Nathan W. Pitchford, Sam J. Robertson, Charli Sargent, Justin Cordy, David J. Bishop and Jonathan D. Bartlett
To assess the effects of a change in training environment on the sleep characteristics of elite Australian Rules football (AF) players.
In an observational crossover trial, 19 elite AF players had time in bed (TIB), total sleep time (TST), sleep efficiency (SE), and wake after sleep onset (WASO) assessed using wristwatch activity devices and subjective sleep diaries across 8-d home and camp periods. Repeated-measures ANOVA determined mean differences in sleep, training load (session rating of perceived exertion [RPE]), and environment. Pearson product–moment correlations, controlling for repeated observations on individuals, were used to assess the relationship between changes in sleep characteristics at home and camp. Cohen effect sizes (d) were calculated using individual means.
On camp TIB (+34 min) and WASO (+26 min) increased compared with home. However, TST was similar between home and camp, significantly reducing camp SE (–5.82%). Individually, there were strong negative correlations for TIB and WASO (r = -.75 and r = -.72, respectively) and a moderate negative correlation for SE (r = -.46) between home and relative changes on camp. Camp increased the relationship between individual s-RPE variation and TST variation compared with home (increased load r = -.367 vs .051, reduced load r = .319 vs –.033, camp vs home respectively).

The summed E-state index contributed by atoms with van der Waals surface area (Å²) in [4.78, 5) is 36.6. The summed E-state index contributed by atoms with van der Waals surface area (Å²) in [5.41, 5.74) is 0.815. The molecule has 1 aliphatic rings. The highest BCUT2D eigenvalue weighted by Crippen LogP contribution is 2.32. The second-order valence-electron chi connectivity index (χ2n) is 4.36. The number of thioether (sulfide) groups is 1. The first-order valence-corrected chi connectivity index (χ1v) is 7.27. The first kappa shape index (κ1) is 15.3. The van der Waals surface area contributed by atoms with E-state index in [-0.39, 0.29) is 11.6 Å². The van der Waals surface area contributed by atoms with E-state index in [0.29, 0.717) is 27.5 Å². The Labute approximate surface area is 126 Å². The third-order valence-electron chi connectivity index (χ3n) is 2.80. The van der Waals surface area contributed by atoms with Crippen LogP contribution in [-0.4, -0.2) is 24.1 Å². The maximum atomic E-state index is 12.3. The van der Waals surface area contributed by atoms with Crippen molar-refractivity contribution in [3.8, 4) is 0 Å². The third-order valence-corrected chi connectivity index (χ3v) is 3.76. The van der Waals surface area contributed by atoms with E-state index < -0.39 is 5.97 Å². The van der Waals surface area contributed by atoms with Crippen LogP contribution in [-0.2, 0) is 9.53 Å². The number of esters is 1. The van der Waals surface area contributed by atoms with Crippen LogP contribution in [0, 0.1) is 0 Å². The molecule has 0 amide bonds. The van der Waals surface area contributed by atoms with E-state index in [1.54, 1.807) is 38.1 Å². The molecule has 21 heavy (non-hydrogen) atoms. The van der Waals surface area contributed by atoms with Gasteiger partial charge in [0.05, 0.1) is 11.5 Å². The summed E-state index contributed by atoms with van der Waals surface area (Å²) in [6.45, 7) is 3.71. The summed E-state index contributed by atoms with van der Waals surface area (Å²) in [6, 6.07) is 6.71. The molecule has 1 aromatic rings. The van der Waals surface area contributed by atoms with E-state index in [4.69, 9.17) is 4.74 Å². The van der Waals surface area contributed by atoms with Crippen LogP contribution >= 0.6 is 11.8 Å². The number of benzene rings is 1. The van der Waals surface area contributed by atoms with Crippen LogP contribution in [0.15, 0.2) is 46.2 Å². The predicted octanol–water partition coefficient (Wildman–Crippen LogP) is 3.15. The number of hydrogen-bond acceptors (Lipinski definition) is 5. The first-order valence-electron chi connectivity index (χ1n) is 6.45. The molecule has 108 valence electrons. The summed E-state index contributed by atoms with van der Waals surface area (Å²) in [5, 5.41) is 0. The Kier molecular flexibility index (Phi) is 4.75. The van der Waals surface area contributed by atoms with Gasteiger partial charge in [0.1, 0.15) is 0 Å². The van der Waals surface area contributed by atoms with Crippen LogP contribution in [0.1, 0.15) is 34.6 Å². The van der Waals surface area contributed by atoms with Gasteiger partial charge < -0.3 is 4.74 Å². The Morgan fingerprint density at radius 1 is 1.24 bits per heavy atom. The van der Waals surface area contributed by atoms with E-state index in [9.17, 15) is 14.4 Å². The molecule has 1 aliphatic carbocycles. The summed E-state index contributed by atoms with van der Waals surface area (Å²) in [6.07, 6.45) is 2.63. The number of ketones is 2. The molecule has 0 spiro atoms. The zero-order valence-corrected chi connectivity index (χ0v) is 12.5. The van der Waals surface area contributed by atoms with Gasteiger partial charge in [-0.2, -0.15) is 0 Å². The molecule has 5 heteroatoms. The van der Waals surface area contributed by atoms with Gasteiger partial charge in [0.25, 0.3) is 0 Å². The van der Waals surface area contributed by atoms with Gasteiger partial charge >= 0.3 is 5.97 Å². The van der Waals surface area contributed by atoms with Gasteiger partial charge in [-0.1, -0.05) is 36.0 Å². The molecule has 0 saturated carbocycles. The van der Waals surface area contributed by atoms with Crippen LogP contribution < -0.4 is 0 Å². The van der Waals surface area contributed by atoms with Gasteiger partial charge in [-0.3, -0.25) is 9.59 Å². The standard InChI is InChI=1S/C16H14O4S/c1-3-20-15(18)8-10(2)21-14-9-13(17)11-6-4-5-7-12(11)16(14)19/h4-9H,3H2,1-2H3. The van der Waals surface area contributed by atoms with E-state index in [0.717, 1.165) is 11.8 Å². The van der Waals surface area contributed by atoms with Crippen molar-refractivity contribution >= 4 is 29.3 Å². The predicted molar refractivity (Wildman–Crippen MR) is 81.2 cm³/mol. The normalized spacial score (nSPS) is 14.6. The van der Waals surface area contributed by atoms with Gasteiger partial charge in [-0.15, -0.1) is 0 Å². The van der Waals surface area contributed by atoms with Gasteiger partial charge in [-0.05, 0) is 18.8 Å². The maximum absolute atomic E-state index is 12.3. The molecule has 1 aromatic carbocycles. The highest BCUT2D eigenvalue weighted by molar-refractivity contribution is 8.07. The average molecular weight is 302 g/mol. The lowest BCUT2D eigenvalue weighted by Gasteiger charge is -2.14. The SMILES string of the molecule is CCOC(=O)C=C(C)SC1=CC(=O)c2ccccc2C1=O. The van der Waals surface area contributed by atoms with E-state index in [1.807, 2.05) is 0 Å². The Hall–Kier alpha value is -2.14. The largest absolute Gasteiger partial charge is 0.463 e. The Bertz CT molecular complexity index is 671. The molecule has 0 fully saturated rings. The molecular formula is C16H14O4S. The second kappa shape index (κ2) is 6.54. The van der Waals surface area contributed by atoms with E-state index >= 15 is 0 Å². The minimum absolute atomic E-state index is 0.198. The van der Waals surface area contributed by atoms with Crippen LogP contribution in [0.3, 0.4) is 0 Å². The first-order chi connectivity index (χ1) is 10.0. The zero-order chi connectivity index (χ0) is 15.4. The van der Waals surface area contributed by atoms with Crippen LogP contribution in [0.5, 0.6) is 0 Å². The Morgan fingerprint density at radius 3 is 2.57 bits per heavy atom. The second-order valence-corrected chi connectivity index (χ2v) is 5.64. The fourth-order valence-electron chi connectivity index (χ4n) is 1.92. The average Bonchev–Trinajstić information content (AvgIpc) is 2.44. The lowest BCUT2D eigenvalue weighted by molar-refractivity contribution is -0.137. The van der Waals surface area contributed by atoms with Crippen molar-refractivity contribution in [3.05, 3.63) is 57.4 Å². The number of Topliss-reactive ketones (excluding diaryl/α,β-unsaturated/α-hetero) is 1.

Camp compromised sleep quality due to significantly increased TIB without increased TST. Individually, AF players with higher home SE experienced greater reductions in SE on camp. Together, this emphasizes the importance of individualized interventions for elite team-sport athletes when traveling and/or changing environments.
Clint R. Bellenger, Laura Karavirta, Rebecca L. Thomson, Eileen Y. Robertson, Kade Davison and Jonathan D. Buckley
Heart-rate variability (HRV) as a measure of autonomic function may increase in response to training interventions leading to increases or decreases in performance, making HRV interpretation difficult in isolation. This study aimed to contextualize changes in HRV with subjective measures of training tolerance.
Supine and standing measures of vagally mediated HRV (root-mean-square difference of successive normal RR intervals [RMSSD]) and measures of training tolerance (Daily Analysis of Life Demands for Athletes questionnaire, perception of energy levels, fatigue, and muscle soreness) were recorded daily during 1 wk of light training (LT), 2 wk of heavy training (HT), and 10 d of tapering (T) in 15 male runners/triathletes. HRV and training tolerance were analyzed as rolling 7-d averages at LT, HT, and T. Performance was assessed after LT, HT, and T with a 5-km treadmill time trial (5TTT).